The day after my visit to Casa Azul last week, I took the Australian group to Bazaar del Sabado in Plaza San Jacinto, San Angel. This is now my favorite place for imaginative, creative shopping in Mexico City. The bazaar, held only on Saturdays, is filled with contemporary art, jewelry, clothing, textiles and artisan designed wares.

Early ex voto, 1931. Saved from pulminary sickness, infinitely grateful.

Adjacent streets are lined with boutiques, galleries, and street artisans selling crafts from all over Mexico. Painters and print makers show their work displayed on easels in the surrounding parks. It is a lively place to meet, eat and spend the day.

Vintage exvoto, giving thanks for safe journey on treacherous mountain road.

My greatest discovery was the small shop operated by Karima Muyaes, whose father was an antique dealer and one of the original founders of Bazaar del Sabado. Karima is a talented painter who is in process of publishing a collection of her vast body of work.

Giving thanks for surviving this train robbery in Chihuahua in 1937. Reproduction.

The shop has a selection of fine contemporary ex voto reproductions and I became enamored with the idea of owning one, a la Frida and Diego. Karima is forthcoming about what is old and what is a reproduction. After I bought a blue six-headed sea monster who, ojala (god willing), did not strangle the supplicant, Karima and I talked about our mutual love for Oaxaca.

You need a magnifying glass to read this old one!

She also told me she had a few vintage ex-votos at her home and invited me to come to visit, which I happily did. The environment is a visual feast in tribute to the work of her father, his collections, and her amazing paintings.

Galley proofs of Karima’s new book, The Color of Spirit

She is in process of putting together a photo book of her life’s work. I had a chance to look at the early galleys and meet the graphic designer from Chicago who is working with her on her project.

Portrait of me and Karima in her living room, Mexico City; her paintings

Painting on ceramic, by Karima Muyaes

I am thinking of purchasing a few ex votos for resale. If you are interested, please let me know. norma.schafer@icloud.com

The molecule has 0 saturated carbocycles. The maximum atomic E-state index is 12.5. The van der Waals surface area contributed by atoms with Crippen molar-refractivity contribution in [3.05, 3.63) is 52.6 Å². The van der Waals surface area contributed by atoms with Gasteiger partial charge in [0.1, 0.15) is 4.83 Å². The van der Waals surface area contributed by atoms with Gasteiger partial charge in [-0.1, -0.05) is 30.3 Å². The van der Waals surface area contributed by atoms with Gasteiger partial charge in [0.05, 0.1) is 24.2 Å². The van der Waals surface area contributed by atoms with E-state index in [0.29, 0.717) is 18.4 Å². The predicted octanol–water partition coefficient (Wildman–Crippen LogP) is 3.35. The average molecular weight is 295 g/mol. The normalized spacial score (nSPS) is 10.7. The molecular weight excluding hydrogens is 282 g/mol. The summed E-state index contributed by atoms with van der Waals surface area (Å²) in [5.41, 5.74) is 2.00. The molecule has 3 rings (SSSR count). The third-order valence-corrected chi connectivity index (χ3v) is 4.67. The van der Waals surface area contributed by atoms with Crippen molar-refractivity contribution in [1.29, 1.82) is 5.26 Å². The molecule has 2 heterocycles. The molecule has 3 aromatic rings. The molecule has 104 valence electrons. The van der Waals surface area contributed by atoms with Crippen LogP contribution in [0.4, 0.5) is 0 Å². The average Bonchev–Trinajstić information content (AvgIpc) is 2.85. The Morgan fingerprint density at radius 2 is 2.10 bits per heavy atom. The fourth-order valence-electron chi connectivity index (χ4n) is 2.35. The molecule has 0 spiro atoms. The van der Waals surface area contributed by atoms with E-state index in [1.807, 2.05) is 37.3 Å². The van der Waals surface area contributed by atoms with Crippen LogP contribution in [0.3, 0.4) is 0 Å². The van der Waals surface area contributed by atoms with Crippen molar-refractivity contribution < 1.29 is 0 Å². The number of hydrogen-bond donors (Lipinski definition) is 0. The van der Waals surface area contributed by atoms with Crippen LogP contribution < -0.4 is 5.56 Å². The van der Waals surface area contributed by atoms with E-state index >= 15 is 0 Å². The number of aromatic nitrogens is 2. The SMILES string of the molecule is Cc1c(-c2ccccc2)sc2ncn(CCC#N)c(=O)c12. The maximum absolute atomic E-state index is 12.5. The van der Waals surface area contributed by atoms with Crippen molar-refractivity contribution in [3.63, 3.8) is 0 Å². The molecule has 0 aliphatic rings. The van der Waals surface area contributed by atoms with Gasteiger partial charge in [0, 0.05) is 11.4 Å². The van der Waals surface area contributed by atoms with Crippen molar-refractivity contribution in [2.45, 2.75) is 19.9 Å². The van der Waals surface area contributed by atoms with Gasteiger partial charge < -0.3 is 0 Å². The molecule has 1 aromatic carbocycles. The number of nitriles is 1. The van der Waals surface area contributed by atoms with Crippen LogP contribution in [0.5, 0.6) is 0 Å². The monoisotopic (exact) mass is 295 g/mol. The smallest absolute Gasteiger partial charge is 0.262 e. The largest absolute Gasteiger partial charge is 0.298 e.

Painting on canvas, unframed, by Karima Muyaes

Tabletop still life, home of Karima Muyaes

It is likely I will meet Karima again before I leave Mexico City to return to North Carolina on this trip. We will probably visit her studio, where I will take more photos to share with you.

Paint brushes, home of Karima Muyaes

Vintage sterling silver milagros –folk charms, a father’s collection



2017 Feria del Carrizo: Oaxaca’s Handwoven River Reed Basket Fair

Join the celebration in San Juan Guelavia

It’s that time of year again, the end of January and early February, when the river reed weavers of San Juan Guelavia hold their annual fair. The event, now in its sixth year, is more than a show and sale of great baskets.

January 29-February 5, 2017

It’s a food fest beyond imagination! You’ll find lots of tamales, chicken mole, goat barbecue, beer, artisanal mezcal, cookies and cakes there, too, to eat and enjoy. Everything is home made! Safe and clean to eat.

Need a guide? Use Sheri Brautigam’s Textile Fiestas of Mexico to take you there! I introduced Sheri to the Feria last year and she made it a chapter with photos.

Here is the weekly line-up.

Event Program, Feria del Carrizo, San Juan Guelavia

Past Oaxaca Cultural Navigator posts about the Feria del Carrizo. Delve into discussion and photos of baskets, people, food, culture, history.


India Journal: New Delhi Textile Shopping Guide

New Delhi is a whirlwind city filled with honking cars, traffic congestion, auto rickshaws that zoom in and out inches from the next vehicle and an efficient, safe metro system. I never saw an accident but thought we would surely collide on multiple occasions. Traffic lanes do not exist although the roads are marked.